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Wednesday, May 29, 2024

Vibrations cause pain

Any trucker who’s steered a rig down a rough road knows you can feel the same bump twice — once when you hit it and again the next morning when you get out of bed.

Aches and pains from being bounced around in the cab 10 to 11 hours a day have been as much a part of trucking as heartburn from truck stop food, but evidence is growing that the vibration truckers experience behind the wheel can cause drivers pain and might even affect their performance.

“Whole body vibration” is the term researchers use for the motion caused by a truck traveling over a rough surface, vibration transmitted up from the road through the seat to the driver. It can cause sore lower backs, as well as pain in the neck, arms and legs. If the pain is bad enough, it can limit or cut short a driver’s career.

A sore back and legs have long been considered occupational hazards of driving a truck, but new research indicates WBV can also hurt drivers’ performance behind the wheel. A definitive large-sample, long-range study has not been completed, but studies done with limited samples indicate that vibration is a problem for truck drivers.

A study presented at the 2014 American Conference on Human Vibration examined how WBV affected drivers’ performance on tests after exposure. In a lab, eight truckers were exposed for two hours apiece to two levels of WBV, one of the type experienced in a passive suspension seat and the other at the level experienced in the Bose Ride® active suspension seating system. The Bose Ride uses sensors and electromagnetic motors to greatly reduce WBV.

Afterward, the subjects performed computer-based tests that measured their reaction time to stimuli. Compared to those in the active-suspension seat, drivers using the passive-suspension seat had slower response times and more lapses per trial.

“Therefore,” the limited study concluded, “it appears WBV exposures and the magnitude of the WBV exposures may adversely affect the vigilance of truck drivers and potentially contribute to cognitive fatigue.”

In addition to slowing reaction time, WBV could make drivers tired and sleepy. A 2015 RAND Corp. review of 24 studies examining WBV and fatigue and sleepiness found that 18 of the studies reported “a significant association” between WBV and driver fatigue and sleepiness, while the others found no relationship.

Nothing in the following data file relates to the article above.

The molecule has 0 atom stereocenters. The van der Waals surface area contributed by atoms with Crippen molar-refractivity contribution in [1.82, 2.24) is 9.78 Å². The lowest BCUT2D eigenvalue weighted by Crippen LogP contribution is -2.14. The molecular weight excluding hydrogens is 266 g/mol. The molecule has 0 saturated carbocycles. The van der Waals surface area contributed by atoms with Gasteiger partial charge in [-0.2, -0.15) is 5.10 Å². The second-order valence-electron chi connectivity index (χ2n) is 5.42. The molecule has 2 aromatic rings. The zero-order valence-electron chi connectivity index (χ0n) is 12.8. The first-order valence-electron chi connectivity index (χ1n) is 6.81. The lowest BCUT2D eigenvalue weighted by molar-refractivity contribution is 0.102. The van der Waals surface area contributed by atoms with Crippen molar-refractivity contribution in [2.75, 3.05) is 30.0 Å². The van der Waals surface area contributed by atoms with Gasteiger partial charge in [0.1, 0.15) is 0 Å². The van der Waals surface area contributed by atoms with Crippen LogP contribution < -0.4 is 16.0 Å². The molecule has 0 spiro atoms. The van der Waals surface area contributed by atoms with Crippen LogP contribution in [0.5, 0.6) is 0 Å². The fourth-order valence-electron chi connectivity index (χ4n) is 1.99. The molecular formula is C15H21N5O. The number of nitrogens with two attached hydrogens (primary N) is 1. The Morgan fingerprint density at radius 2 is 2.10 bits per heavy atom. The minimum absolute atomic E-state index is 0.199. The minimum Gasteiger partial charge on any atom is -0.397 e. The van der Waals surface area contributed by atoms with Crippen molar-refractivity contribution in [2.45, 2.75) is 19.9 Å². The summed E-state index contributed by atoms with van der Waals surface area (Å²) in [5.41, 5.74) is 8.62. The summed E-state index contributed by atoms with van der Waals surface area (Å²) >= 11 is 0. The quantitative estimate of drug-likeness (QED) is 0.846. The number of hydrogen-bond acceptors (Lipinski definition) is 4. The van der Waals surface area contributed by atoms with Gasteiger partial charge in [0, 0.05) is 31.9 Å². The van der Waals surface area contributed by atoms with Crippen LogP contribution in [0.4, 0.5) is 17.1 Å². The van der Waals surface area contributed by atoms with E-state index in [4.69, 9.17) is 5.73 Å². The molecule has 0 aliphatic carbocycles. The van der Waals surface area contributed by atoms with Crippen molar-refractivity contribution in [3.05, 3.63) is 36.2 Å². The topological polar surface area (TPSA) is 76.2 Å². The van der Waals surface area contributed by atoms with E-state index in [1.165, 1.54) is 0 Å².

The review concluded that reducing WBV among truck drivers “may reduce fatigue and ultimately reduce the public-health burden and societal costs of trucking accidents.” The report, which was commissioned by Bose and insurance giant AIG, concludes that further study is needed to establish a causal relationship.

Looking for a way to reduce WBV-related pain, the Washington State Department of Labor & Industries commissioned a study to investigate whether active suspension seats could reduce WBV and back pain.

The double-blind, randomized field study compared the Bose Ride system and the industry standard air-ride seat. Measurements showed that truck drivers who used Bose Ride experienced less WBV than those with air-ride seats. After three months, the Bose Ride group reported a 30 percent reduction in lower back pain, compared to a 10 percent reduction with those who received new air-ride seats and a 2 percent increase with those who kept their existing air-ride seats.

A limited 2015 study published in the Journal of Occupational and Environmental Hygiene found that seats with active suspension systems, like the Bose Ride system, transmit significantly less vibration than do standard air-suspension seats.

A number of carriers are retrofitting their fleets with Bose Ride systems for the benefit of their drivers. R+L Carriers of Wilmington, Ohio, has installed Bose Ride systems in the majority of its 4,000-truck fleet.

“The feedback has been great,” said R+L CEO Roby Roberts. “We hear that people feel better at the end of each workday. Their body feels better with less fatigue and they feel they can do more.”